White Americans are finally talking about racism. Will it translate into action?

The numbers are enormous.

It is not only the 100,000 people who protested in Los Angeles last weekend, or the estimated 200,000 who gathered in the country’s capital, or the thousands of others who took to the streets small towns across the country to fight racism and police brutality in recent weeks.

It is also the change in public opinion: 76 percent of Americans Now say racial discrimination in the US is a major problem, starting from 51 percent in 2015. And public support for the Black Lives Matter movement has increased almost as much in the past two weeks as it has in the past two years, according to the New York Times.

Part of this change is happening among black Americans and other colored people – 84 percent of black Americans now say racism is a major problem, compared to 69 percent in 2015. But perhaps the biggest shift, such as polls and others, is white people.

In small towns and across America, “people of color already know there is a problem,” Cynthia Willis-Esqueda, a professor of psychology at the University of Nebraska Lincoln, who studies racial prejudice, told Vox. “They have long been aware of racial prejudice.”

But for some whites, the weeks since the murder of George Floyd’s police – captured in a video seen by millions across the country – and the worldwide rebellions that followed resulted in a new way of opening the eye. “You don’t see inequality in schools because we go to different schools; you don’t see inequality in wealth,” Candis Watts Smith, a professor of political science and African American studies at Penn State University, told Vox. “But you can see a murder. “

Not only have white Americans seen this graphic murder, but at least they are now addressing America’s larger systemic problems of racism and police brutality.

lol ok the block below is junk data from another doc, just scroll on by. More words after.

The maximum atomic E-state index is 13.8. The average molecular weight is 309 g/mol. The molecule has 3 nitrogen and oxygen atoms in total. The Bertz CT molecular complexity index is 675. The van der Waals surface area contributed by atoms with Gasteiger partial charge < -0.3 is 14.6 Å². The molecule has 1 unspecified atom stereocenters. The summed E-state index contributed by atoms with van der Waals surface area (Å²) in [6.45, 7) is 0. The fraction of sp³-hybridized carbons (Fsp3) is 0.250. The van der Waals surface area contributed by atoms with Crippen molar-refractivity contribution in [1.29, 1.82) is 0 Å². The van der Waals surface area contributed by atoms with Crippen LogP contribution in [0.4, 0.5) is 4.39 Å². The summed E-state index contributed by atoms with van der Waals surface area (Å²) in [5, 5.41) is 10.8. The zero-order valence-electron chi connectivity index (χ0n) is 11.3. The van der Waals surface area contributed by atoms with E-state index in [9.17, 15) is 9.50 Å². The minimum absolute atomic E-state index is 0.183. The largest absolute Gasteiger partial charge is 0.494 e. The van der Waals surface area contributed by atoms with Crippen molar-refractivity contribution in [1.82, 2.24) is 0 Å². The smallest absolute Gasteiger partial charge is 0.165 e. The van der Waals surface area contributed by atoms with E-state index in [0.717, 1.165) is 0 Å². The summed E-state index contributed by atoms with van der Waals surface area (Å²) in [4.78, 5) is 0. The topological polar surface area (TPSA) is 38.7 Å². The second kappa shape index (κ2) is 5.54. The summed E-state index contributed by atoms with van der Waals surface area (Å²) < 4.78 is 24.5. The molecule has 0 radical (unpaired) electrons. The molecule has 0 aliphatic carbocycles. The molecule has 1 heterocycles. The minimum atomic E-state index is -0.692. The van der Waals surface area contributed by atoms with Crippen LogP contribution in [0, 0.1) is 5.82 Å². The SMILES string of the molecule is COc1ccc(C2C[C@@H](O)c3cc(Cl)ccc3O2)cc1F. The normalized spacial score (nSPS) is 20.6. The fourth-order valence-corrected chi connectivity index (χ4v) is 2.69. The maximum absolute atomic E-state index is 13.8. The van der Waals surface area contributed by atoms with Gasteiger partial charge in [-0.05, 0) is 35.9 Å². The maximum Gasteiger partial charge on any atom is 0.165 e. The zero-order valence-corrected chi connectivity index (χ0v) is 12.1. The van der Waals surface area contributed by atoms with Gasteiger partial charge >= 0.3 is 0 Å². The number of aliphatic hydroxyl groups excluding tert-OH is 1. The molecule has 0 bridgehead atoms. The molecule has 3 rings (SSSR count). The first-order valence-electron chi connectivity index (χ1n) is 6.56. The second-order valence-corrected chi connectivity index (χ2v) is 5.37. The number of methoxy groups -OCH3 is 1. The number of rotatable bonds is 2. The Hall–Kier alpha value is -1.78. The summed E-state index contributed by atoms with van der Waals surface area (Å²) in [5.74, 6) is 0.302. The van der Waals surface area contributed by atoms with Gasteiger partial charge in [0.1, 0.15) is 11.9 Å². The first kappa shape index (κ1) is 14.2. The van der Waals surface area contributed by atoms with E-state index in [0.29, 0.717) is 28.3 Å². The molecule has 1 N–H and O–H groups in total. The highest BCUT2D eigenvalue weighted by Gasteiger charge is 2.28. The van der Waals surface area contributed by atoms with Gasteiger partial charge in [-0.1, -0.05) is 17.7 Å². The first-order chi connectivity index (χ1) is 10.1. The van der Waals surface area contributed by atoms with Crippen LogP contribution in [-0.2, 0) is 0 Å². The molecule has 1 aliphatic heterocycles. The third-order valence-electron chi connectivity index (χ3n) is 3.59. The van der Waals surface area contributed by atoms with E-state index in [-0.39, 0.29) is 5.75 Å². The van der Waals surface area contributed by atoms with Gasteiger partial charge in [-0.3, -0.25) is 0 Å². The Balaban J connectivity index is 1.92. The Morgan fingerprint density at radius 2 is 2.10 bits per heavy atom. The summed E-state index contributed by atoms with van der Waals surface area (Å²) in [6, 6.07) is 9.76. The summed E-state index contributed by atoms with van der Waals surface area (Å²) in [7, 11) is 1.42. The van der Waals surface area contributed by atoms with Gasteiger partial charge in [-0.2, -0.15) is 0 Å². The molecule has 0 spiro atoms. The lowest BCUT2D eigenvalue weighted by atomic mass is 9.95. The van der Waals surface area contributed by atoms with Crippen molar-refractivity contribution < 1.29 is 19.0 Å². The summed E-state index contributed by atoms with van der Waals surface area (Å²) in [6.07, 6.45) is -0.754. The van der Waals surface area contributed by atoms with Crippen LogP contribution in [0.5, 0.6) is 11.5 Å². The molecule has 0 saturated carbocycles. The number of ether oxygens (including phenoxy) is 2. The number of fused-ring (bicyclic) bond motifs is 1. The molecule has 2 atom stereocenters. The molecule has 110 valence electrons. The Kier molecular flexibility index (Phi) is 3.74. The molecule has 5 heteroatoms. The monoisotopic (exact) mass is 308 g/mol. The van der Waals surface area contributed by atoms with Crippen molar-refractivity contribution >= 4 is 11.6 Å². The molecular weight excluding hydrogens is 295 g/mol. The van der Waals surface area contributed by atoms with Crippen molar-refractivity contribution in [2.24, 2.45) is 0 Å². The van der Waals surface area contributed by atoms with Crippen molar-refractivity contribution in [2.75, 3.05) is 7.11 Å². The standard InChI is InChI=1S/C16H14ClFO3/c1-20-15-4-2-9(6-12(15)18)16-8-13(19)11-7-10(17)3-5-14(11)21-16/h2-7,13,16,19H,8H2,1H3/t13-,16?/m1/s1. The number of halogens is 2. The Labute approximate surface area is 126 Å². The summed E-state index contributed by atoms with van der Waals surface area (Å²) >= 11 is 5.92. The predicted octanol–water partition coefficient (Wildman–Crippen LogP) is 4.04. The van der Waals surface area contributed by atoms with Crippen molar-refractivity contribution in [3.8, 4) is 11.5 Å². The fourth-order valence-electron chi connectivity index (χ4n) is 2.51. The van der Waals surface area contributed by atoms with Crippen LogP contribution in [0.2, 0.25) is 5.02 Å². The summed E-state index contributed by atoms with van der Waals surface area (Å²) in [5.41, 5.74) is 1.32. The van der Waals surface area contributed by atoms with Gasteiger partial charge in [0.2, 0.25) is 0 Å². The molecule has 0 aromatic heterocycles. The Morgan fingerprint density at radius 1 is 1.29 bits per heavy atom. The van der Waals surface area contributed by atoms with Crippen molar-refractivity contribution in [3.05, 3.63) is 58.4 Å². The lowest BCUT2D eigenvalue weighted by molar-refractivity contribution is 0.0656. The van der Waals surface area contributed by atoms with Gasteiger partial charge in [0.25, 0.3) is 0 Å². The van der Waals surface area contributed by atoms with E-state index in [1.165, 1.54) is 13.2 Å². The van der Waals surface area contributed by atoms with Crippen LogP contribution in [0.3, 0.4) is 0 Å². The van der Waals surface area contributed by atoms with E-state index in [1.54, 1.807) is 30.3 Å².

But the question remains whether that attention will be maintained and whether the whites who have become aware of police brutality and discrimination in recent weeks will support the structural changes needed to remedy it. “Historically,” said Smith, “we’ve seen trends where white Americans say they support egalitarian principles, but they have not always followed egalitarian policies.”

There is a huge shift in public opinion about racism and the police, especially among whites

The uprisings of the past few weeks are part of a long history. Thousands protested across the country in 2013, when a Florida court acquitted George Zimmerman in the murder of Trayvon Martin, a black 17-year-old. In 2014, protests in Ferguson, Missouri, in response to the murder of Michael Black, a black man, by white police officer Darren Wilson, led to more national attention for the Black Lives Matter movement, such as P.R. Lockhart reported to Vox.

Those protests had a significant effect on the way people – including whites – talk about race and racism. “People have become more attuned to these issues” since Ferguson, Smith said. For example, in the 2020 primary debates, “Democratic candidates had to say” systemic racism, “and say what they thought of reparations,” she said. “They had to speak about issues of racial inequality in a way that they had in the past. were not forced. “

Still, as of 2016, only 34 percent of Americans said the police are more likely to use excessive force when a suspect is black, according to a Monmouth University poll. And from January 2020, 42 percent of Americans supported Black Lives Matter – a significant portion, certainly, but still a minority.